Not long before their release from detention, the 31 young offenders in the course spent three days outside the training centre at a workshop with other members of their families, drawing up life plans for their future. The workshop had numerous emotional moments, with many of the families speaking to each other openly and sharing hugs for the first time in years.  In colorful drawings depicting their futures, the young offenders expressed their intentions to be good sons, find decent jobs and to never again become involved in criminal activities.

Nevertheless, once they leave the training centre, they will face many challenges. Although they have their freedom back, most will still be living in environments where poverty, violence and drug use, both within their families and communities, is common.

Life after release

In Songkhla’s Sabayoi district, an area hard hit by violence, a sign reading “This house is free from drugs” is attached to the front door at the house of Mamuh*, a 21-year-old who was released from the training centre in February. Mamuh, who was convicted of the possession and sale of drugs a few years ago, spent 30 months in the centre, and is now back home living with his mother and grandmother .

Just outside their one-story, corrugated iron house, sits the remains of a small, unfinished wooden building that was intended to serve as a tea shop – a small business that Mamuh wanted to start to help support his family.  

But his plans for the tea shop were never realized because his neighbors and other members of the community members did not agree with his plan.

“The neighbors did not want someone who used and sold drugs to open a tea shop in the community,” said Mamuh, a shy and quiet young man who lost his father when he was five years old. “They kept complaining to me and my mother, which was disappointing and really hurt me.  It got to the point where I was planning on going elsewhere to try to find work.”

Throughout these difficult months, Somsak and his team regularly visited Mamuh to provide both moral support and advice. They worked with his family and relatives to find another source of income, and at the same time talked with his neighbors and other community members to promote improved understanding and acceptance of Mamuh and his efforts to earn an honest living.  Mamuh finally decided to raise ducks in his backyard with help from soldiers who are stationed nearby.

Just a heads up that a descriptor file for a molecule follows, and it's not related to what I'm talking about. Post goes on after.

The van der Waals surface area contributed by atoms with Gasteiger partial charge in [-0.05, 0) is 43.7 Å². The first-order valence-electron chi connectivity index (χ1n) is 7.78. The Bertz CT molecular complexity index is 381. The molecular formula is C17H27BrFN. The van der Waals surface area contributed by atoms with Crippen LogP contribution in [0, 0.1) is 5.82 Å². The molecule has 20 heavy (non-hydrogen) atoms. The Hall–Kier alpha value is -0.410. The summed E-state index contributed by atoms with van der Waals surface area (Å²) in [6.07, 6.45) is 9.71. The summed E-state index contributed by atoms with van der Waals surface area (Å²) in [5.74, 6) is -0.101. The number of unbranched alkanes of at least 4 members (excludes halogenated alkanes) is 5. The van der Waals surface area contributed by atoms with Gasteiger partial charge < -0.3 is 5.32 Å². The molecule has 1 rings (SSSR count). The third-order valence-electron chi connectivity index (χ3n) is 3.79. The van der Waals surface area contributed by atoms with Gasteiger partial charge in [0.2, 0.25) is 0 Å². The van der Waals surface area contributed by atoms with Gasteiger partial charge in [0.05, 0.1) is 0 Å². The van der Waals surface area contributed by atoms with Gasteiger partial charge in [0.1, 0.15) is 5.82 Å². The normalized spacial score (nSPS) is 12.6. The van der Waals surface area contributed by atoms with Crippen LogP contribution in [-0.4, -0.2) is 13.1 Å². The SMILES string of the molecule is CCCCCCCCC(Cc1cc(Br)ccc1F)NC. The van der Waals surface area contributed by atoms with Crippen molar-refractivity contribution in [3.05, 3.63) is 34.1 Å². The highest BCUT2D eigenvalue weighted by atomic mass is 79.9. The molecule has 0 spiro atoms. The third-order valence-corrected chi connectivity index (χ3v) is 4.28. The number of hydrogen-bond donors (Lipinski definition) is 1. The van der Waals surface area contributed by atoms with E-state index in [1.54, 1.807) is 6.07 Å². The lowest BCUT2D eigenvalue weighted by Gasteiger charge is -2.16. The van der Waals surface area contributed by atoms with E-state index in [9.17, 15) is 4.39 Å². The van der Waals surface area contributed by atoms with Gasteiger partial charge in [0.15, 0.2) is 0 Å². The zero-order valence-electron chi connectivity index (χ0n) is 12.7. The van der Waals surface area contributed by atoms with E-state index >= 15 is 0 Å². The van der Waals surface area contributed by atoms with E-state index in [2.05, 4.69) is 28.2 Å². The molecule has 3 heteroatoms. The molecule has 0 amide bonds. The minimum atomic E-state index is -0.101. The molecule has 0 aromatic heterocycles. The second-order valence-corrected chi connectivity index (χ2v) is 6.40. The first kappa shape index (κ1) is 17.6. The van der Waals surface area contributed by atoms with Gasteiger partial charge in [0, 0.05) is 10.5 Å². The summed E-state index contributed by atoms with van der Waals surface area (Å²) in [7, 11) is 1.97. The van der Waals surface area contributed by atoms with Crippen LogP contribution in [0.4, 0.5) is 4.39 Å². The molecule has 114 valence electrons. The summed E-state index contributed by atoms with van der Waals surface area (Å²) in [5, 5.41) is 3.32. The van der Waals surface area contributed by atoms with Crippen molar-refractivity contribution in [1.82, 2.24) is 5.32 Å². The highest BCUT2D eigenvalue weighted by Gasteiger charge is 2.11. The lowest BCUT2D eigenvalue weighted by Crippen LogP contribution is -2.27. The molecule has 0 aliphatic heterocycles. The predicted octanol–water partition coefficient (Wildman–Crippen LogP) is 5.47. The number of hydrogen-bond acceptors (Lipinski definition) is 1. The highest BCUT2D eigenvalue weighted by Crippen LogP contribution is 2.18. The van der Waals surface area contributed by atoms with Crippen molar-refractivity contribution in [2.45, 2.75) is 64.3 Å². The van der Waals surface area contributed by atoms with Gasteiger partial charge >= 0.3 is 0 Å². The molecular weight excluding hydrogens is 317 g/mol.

“I’m glad I didn’t leave home,” said Mamuh, who has been so successful in selling his duck eggs in the community that he recently started raising catfish in a pond near the small duck farm. “I have learned to be more patient, and to also think about what the consequences will be before taking any action.”

According to his mother, their living conditions have improved dramatically now that Mamuh, who in his earlier years spent most of his time hanging out with friends, has become the family’s breadwinner. Mamuh’s mother, who used to earn just 100 baht a day labouring in a rubber plantation, said she is now able to stay at home to take care of the family.

Every other month, Bridge of Life project staff make home visits to Mamuh and other former offenders who have been released to assess their situation and provide support. A multi-sectoral team made up of social workers, lawyers, psychologists and probation officers also meet regularly to come up with solutions for each individual’s problems. In addition, a 24-hour hotline has been set up to provide them emergency assistance, while interest-free loans are available for former offenders and their families to start small businesses.

The support and assistance to the former offenders continues through the first year of their release.  The programme is the first of its kind in Thailand, where the number of children in conflict with the law has increased rapidly over the past decade. The number of juvenile offence cases rose from 37,388 cases in 1999 to 44,847 cases in 2009, according to the Department of Juvenile Observation and Protection.

“Systematic support after release is extremely important for children and families,” said Amanda Bissex, Chief of Child Protection for UNICEF Thailand. “Although the life skills they learn in the detention centre are necessary, they may not be enough to help them cope with the realities they face in their communities after they are released.” 

In addition to professional support, the most important thing needed to help children reintegrate into society and refrain from recommitting crimes is the love, care and understanding of their families, Bissex added.

Efforts are made to help build bonds between the newly-released offenders and their families, with the parents and their children participating in various activities, such as the three-day workshop in which the offenders draw up plans for the future. The parents of young offenders also meet to discuss problems and experiences, and as a result are better able to cope with and take care of their children. The Songkhla Forum Office has become a second home for some many of the newly released offenders, a place where they can count on finding understanding and acceptance.

Expanding life skills education programmes and providing sustained support to young offenders after their release is possible as long as the government is committed and makes available the human and financial resources required, Bissex said.

“It is necessary for both the government and the society to help former offenders lead a safe and productive life,” Bissex said. “These children are also the future of this country, and they need and deserve the support, care and love that every other child receives.”
 

*not his real name.